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More than half of B.C. residents feel the squeeze of interest rate hikes, survey finds

Click to play video: 'New report finds British Columbians are feeling effects of interest rate hikes' New report finds British Columbians are feeling effects of interest rate hikes
WATCH: A new report shows that more than half of British Columbians say rising interest rates have impacted their bottom line. As Kamil Karamali reports, there's increasing concern about whether people can pay off their debts. – Apr 18, 2022

More than half of British Columbians are feeling the squeeze of recent interest rate hikes, according to the latest MNP Consumer Debt Index.

Last week, Canada’s benchmark interest rate rose half a percentage point, marking the first time it has raised rates by more than 25 basis points in more than two decades.

One in three B.C. residents reported concerns that rising rates could drive them closer to bankruptcy, while 60 per cent said they were concerned about their ability to pay their debts.

Read more: Bank of Canada hiked interest rates to ‘forcefully’ tame inflation. Will it work?

The MNP Consumer Debt Index, conducted by Ipsos each quarter, measures Canadians’ attitudes toward their consumer debt, and evaluates their ability to pay bills, cover unexpected expenses and absorb interest rate fluctuations.

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Between March 9 and 15, Ipsos surveyed 2,000 Canadians over the age of 18, and weighted the sample to reflect the composition of the country, according to federal census data.

Since the last financial quarter, the debt index found British Columbians had the largest decrease in disposable income across the country after having the most disposable income last quarter.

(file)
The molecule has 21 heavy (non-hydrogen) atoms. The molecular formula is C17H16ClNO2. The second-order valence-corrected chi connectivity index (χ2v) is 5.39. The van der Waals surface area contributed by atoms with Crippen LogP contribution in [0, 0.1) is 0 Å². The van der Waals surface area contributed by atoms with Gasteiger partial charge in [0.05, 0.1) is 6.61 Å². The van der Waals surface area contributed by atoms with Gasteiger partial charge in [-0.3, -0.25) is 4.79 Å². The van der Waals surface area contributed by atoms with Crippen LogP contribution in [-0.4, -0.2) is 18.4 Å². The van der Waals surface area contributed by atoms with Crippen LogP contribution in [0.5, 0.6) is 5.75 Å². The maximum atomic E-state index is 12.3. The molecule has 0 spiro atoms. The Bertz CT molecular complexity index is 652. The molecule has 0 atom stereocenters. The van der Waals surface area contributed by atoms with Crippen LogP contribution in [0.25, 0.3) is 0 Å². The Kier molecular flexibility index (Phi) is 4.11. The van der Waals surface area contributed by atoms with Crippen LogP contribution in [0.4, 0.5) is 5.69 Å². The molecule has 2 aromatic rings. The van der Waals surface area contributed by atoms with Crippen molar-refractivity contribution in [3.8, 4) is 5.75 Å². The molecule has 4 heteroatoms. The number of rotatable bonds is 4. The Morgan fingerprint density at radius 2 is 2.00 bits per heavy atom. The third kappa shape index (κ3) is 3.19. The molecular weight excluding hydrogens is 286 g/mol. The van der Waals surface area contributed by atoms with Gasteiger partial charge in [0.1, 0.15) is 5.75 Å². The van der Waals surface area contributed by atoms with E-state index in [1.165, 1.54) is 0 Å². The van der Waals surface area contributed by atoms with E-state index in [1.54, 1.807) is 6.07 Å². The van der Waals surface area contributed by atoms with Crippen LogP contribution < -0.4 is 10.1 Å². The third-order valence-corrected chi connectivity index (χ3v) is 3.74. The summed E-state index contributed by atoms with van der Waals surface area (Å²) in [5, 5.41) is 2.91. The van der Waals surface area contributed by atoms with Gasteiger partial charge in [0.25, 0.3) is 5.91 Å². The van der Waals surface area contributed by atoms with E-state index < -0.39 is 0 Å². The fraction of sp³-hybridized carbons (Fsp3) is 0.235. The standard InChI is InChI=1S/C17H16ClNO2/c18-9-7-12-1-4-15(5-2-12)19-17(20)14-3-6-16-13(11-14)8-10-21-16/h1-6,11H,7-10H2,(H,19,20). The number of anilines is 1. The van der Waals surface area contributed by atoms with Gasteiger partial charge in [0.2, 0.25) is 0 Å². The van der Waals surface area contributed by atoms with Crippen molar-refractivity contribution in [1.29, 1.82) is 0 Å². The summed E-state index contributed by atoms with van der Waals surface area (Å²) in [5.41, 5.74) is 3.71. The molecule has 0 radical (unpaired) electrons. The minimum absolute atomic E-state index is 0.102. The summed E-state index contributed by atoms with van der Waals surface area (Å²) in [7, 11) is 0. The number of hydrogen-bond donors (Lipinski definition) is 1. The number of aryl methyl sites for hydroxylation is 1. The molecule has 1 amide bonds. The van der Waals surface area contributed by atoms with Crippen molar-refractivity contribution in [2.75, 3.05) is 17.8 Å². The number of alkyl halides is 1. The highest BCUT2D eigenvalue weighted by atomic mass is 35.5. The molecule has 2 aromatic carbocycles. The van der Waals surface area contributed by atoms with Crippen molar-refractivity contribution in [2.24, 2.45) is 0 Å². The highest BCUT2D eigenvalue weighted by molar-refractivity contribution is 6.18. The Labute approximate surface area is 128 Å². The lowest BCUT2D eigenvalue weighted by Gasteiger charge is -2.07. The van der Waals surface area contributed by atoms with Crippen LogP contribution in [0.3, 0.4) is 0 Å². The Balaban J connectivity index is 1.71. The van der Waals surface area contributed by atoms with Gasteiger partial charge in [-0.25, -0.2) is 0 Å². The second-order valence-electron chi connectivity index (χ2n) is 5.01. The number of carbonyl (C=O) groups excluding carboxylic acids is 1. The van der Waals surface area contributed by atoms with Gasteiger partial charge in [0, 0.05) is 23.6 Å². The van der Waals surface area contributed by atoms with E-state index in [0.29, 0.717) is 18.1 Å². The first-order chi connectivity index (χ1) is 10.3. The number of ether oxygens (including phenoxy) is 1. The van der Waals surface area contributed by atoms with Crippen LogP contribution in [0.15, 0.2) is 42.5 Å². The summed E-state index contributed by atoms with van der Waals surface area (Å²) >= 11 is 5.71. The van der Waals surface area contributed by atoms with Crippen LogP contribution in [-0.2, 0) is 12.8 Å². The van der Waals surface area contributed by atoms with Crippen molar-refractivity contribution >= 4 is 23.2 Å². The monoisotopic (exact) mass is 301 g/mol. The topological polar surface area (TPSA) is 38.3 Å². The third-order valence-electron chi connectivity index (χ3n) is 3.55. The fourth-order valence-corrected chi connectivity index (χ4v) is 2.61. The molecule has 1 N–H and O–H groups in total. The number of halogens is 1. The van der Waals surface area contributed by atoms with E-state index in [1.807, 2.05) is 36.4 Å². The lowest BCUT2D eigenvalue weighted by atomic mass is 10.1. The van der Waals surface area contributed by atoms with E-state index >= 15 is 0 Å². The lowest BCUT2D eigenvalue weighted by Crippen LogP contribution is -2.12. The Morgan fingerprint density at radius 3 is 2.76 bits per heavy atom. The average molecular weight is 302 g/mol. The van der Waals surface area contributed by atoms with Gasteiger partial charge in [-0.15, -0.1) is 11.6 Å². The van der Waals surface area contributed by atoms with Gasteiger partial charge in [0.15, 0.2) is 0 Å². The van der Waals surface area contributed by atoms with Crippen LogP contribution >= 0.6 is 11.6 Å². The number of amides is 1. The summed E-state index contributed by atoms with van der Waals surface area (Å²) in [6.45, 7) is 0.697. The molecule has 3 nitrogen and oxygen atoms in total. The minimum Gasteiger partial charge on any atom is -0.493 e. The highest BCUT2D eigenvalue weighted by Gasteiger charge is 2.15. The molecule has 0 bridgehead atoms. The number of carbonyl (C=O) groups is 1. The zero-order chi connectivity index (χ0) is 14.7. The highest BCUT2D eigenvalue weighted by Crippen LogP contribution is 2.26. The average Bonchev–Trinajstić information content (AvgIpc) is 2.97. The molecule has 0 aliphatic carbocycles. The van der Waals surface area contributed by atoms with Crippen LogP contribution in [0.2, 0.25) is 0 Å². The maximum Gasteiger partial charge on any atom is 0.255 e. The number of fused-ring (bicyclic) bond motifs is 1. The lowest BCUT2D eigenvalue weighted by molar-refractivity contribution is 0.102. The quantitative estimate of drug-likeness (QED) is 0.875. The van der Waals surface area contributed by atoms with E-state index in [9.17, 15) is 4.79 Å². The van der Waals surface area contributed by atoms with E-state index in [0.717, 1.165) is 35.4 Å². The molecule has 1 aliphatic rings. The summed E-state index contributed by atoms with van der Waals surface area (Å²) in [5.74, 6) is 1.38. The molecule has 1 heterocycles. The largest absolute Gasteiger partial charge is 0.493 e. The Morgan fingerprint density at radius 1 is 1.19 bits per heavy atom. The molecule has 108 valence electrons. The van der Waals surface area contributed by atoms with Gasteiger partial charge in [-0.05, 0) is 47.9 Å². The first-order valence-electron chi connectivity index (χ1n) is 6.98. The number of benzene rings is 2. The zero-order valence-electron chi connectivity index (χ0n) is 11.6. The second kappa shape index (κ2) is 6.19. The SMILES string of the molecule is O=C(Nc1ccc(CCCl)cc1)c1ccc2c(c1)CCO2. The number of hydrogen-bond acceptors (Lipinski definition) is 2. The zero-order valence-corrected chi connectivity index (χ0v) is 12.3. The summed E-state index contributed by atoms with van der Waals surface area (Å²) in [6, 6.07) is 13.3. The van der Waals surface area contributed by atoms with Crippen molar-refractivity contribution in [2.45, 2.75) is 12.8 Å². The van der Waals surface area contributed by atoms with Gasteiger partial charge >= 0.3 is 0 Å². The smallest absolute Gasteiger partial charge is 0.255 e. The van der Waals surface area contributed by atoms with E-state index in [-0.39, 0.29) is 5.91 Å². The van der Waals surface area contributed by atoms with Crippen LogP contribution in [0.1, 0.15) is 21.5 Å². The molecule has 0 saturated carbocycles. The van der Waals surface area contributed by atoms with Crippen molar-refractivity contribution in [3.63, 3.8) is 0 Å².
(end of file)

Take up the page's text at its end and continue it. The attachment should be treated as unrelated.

On average, they are down about $269 a month, leaving $734 of disposable cash, which is still among the highest amounts in Canada.

Click to play video: 'How Canadians can manage the interest rate increase' How Canadians can manage the interest rate increase
How Canadians can manage the interest rate increase – Apr 14, 2022

“What we’re seeing is a lot more uncertainty for British Columbians and a lot more concern about their finances,” said Linda Paul, MNP licensed insolvency trustee.

“I was not surprised to see the results. We’ve been doing this for a long time and the more we do it the more we see people feeling a bit more insecure about their finances.”

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Forty-six per cent of B.C. survey respondents reported they were $200 away or less from not meeting all of their financial obligations each month. That includes 34 per cent who said they already fall short on their bills and debt payments.

Compared to other provinces, however, the index found British Columbians are the least likely to say they’re concerned about their current debt level, and the least likely to regret the debt they’ve taken on.

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